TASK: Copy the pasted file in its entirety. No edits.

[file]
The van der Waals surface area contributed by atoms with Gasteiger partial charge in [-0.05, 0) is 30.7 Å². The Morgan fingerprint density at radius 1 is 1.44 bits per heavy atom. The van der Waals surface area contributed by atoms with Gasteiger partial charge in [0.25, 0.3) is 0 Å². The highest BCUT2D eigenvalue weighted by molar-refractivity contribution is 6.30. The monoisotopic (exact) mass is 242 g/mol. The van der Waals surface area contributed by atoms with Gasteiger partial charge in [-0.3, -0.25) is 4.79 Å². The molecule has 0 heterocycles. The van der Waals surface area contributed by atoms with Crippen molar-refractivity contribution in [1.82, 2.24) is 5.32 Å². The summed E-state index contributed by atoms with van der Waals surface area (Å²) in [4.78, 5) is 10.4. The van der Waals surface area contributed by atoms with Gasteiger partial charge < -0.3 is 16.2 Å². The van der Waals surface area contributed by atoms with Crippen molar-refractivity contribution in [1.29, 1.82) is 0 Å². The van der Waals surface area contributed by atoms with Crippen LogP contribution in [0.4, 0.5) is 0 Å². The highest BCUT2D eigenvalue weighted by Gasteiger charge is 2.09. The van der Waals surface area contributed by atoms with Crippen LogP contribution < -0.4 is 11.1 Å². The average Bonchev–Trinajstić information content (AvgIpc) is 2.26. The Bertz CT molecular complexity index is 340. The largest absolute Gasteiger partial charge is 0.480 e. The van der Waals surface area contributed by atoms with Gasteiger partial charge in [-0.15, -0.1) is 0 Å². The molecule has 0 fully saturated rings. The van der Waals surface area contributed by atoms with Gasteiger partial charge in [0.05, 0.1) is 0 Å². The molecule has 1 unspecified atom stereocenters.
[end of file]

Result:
The van der Waals surface area contributed by atoms with Gasteiger partial charge in [-0.05, 0) is 30.7 Å². The Morgan fingerprint density at radius 1 is 1.44 bits per heavy atom. The van der Waals surface area contributed by atoms with Gasteiger partial charge in [0.25, 0.3) is 0 Å². The highest BCUT2D eigenvalue weighted by molar-refractivity contribution is 6.30. The monoisotopic (exact) mass is 242 g/mol. The van der Waals surface area contributed by atoms with Gasteiger partial charge in [-0.3, -0.25) is 4.79 Å². The molecule has 0 heterocycles. The van der Waals surface area contributed by atoms with Crippen molar-refractivity contribution in [1.82, 2.24) is 5.32 Å². The summed E-state index contributed by atoms with van der Waals surface area (Å²) in [4.78, 5) is 10.4. The van der Waals surface area contributed by atoms with Gasteiger partial charge < -0.3 is 16.2 Å². The van der Waals surface area contributed by atoms with Crippen molar-refractivity contribution in [1.29, 1.82) is 0 Å². The van der Waals surface area contributed by atoms with Crippen LogP contribution in [0.4, 0.5) is 0 Å². The highest BCUT2D eigenvalue weighted by Gasteiger charge is 2.09. The van der Waals surface area contributed by atoms with Crippen LogP contribution < -0.4 is 11.1 Å². The average Bonchev–Trinajstić information content (AvgIpc) is 2.26. The Bertz CT molecular complexity index is 340. The largest absolute Gasteiger partial charge is 0.480 e. The van der Waals surface area contributed by atoms with Gasteiger partial charge in [-0.15, -0.1) is 0 Å². The molecule has 0 fully saturated rings. The van der Waals surface area contributed by atoms with Gasteiger partial charge in [0.05, 0.1) is 0 Å². The molecule has 1 unspecified atom stereocenters.